The resolution of the conflict paved the way for similar settlements in that it proved the possibility of peaceful and mutually satisfactory outcomes in territorial conflicts within the "family”. Immediately following the ICJ ruling, oil and gas exploitation resumed, and just a few days after the ICJ ruling, Qatar and Saudi Arabia declared the ending of their own border dispute of 35 years (Wiegand 2012, 89). Prince Saud told reporters after the ceremony that "With the signing of this agreement, all border conflicts between countries of the Gulf Cooperation Council (GCC) are settled”, and his Qatari counterpart declared that following the settlement of the conflict with Bahrain, "we are proud of our relations with Saudi Arabia” (Saudi and Qatar End 35-Year Border Dispute, Sign Accord 2001).

These developments indicate a deepening level of cooperation, further enhancing and cementing the ties already institutionalized by the GCC.

Ingroup identification

Bahrain and Qatar enjoyed the benefits of enduring ingroup identification in the second period as well, especially in the final years before (and even more so after) the ICJ ruling that settled their territorial conflict. Most indicators have remained stable, but leadership changes and the clash of the differing political worldviews and ruling ideologies first widened (after the succession in Qatar) and then narrowed (after the succession in Bahrain) the gulf between the emirs of Qatar and Bahrain. The hostility level and escalation potential rose and fell following these disniptions. Still, there was never any militarized threat or altercation.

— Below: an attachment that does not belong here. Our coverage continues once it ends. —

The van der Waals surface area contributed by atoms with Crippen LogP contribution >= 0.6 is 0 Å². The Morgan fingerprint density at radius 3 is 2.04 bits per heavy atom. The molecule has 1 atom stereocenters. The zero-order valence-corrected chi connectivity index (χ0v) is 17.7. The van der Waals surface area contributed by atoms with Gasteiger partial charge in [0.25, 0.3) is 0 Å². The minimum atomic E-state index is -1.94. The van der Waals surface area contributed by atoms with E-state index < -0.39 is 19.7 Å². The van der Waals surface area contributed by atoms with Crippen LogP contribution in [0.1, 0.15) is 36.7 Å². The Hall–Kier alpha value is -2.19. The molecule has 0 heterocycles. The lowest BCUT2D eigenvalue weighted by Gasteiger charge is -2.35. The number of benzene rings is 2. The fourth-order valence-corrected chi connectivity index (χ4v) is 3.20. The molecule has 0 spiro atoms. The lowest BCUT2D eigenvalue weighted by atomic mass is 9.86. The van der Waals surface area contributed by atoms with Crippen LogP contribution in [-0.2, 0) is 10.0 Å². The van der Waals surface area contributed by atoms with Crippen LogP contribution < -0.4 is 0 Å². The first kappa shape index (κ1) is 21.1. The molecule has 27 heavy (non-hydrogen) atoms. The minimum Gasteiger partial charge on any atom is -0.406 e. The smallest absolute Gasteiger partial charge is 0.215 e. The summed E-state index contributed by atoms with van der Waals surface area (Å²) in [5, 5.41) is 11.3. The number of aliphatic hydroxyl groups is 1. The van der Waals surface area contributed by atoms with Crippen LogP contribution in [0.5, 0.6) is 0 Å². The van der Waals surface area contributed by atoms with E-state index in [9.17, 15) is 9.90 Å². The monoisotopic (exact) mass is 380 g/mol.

The change was not driven by monarchic salience per se, which was low in that period due to a lacking common threat and no change in the overall distribution of monarchies. Instead, two different elements of the causal model underwent a significant change. The first was an institutional change on level of the regime/ political system. The institutional changes brought about by the liberalization and reform projects of the emir of Qatar somewhat lowered the (structural) similarity of the political systems. The second was located on the level of the political leader: the worldview, ruling ideology, and socialization of the new generation that ruled Qatari (including its Emir) weakened the personalization of the elite-level relations. This incongruence disappeared with a similar changing of the guard in Bahrain. Since the remainder of the analyzed period after the second succession in Bahrain is only two years, the timeframe might be too short to draw any meaningful conclusions. Nonetheless, the fact that most instances that most instances of hostility and provocation occurred during the period of incongruence between the political elites might be interpreted as indication of the validity of the theorized mechanism.

Ultimately, the strong and consistent ties, which were affirmed and reaffirmed even at the height of political confrontations, led not only to foreign policy restraint in conflict but to the resolution of the conflict altogether, a process ushered in by the ICJ ruling and its mutual acceptance in 2001.

Bahrain and Qatar: synthesis and findings

As the summary in Table 4.1 shows, the Al Thani and the Al Khalifa are prime candidates for a peace based on ingroup identification. Their political and economic systems are similar and have been especially after the state and institution building progressed, not least thanks to the influence of oil wealth and British (and later US) support. The two dynasties share the same worldview, especially among corresponding generations.

Table 4.1 The Hawar Islands Dispute


Period I

Period II

  • 1.1 Shared language, culture, history, and religion
  • 1.2 Similar political system

with somewhat


development at the


Initial reforms by Qatar’s emir created an institutional gap that was later bridged by the new Bahraini emir

  • 1.3 Similar economic system
  • 2.1 Low/decreasing share

+/ — —

Minority, growing in No change 1971, shrinking in 1979

  • 2.2 Common threat
  • 2.3 Absence of divisive ideology
  • 3.1 Mutual recognition

Iran and Iraq, directed against monarchies +